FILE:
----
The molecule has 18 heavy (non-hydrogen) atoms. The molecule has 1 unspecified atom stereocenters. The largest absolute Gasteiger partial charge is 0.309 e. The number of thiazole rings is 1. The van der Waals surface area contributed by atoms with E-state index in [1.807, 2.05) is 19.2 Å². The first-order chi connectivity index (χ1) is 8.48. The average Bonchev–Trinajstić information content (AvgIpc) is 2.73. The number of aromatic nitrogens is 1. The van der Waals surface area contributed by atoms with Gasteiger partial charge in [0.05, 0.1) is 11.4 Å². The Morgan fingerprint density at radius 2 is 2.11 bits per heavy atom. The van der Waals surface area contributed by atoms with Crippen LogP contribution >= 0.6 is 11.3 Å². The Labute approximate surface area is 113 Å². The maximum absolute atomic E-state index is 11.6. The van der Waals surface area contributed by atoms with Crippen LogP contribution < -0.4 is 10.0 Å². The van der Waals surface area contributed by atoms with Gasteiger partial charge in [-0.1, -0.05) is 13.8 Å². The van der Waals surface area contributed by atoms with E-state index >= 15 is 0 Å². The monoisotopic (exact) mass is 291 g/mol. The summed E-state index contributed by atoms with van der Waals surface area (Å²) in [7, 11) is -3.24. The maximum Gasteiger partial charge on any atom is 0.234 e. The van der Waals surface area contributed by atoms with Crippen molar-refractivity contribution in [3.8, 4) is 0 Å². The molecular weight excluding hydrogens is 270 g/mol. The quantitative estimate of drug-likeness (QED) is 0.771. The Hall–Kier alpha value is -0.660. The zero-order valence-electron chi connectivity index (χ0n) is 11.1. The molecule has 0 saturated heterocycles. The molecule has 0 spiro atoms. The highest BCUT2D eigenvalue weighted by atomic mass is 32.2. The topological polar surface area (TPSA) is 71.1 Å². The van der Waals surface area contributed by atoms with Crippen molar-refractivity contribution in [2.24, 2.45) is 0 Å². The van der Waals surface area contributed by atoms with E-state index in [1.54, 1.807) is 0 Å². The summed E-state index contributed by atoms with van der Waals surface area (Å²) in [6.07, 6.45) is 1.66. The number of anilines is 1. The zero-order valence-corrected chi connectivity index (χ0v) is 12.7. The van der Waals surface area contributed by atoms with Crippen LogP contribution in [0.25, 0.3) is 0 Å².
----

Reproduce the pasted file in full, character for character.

The molecule has 18 heavy (non-hydrogen) atoms. The molecule has 1 unspecified atom stereocenters. The largest absolute Gasteiger partial charge is 0.309 e. The number of thiazole rings is 1. The van der Waals surface area contributed by atoms with E-state index in [1.807, 2.05) is 19.2 Å². The first-order chi connectivity index (χ1) is 8.48. The average Bonchev–Trinajstić information content (AvgIpc) is 2.73. The number of aromatic nitrogens is 1. The van der Waals surface area contributed by atoms with Gasteiger partial charge in [0.05, 0.1) is 11.4 Å². The Morgan fingerprint density at radius 2 is 2.11 bits per heavy atom. The van der Waals surface area contributed by atoms with Crippen LogP contribution >= 0.6 is 11.3 Å². The Labute approximate surface area is 113 Å². The maximum absolute atomic E-state index is 11.6. The van der Waals surface area contributed by atoms with Crippen LogP contribution < -0.4 is 10.0 Å². The van der Waals surface area contributed by atoms with Gasteiger partial charge in [-0.1, -0.05) is 13.8 Å². The van der Waals surface area contributed by atoms with E-state index >= 15 is 0 Å². The monoisotopic (exact) mass is 291 g/mol. The summed E-state index contributed by atoms with van der Waals surface area (Å²) in [7, 11) is -3.24. The maximum Gasteiger partial charge on any atom is 0.234 e. The van der Waals surface area contributed by atoms with Crippen molar-refractivity contribution in [3.8, 4) is 0 Å². The molecular weight excluding hydrogens is 270 g/mol. The quantitative estimate of drug-likeness (QED) is 0.771. The Hall–Kier alpha value is -0.660. The zero-order valence-electron chi connectivity index (χ0n) is 11.1. The molecule has 0 saturated heterocycles. The molecule has 0 spiro atoms. The highest BCUT2D eigenvalue weighted by atomic mass is 32.2. The topological polar surface area (TPSA) is 71.1 Å². The van der Waals surface area contributed by atoms with Crippen molar-refractivity contribution in [2.24, 2.45) is 0 Å². The van der Waals surface area contributed by atoms with E-state index in [1.54, 1.807) is 0 Å². The summed E-state index contributed by atoms with van der Waals surface area (Å²) in [6.07, 6.45) is 1.66. The number of anilines is 1. The zero-order valence-corrected chi connectivity index (χ0v) is 12.7. The van der Waals surface area contributed by atoms with Crippen LogP contribution in [0.25, 0.3) is 0 Å².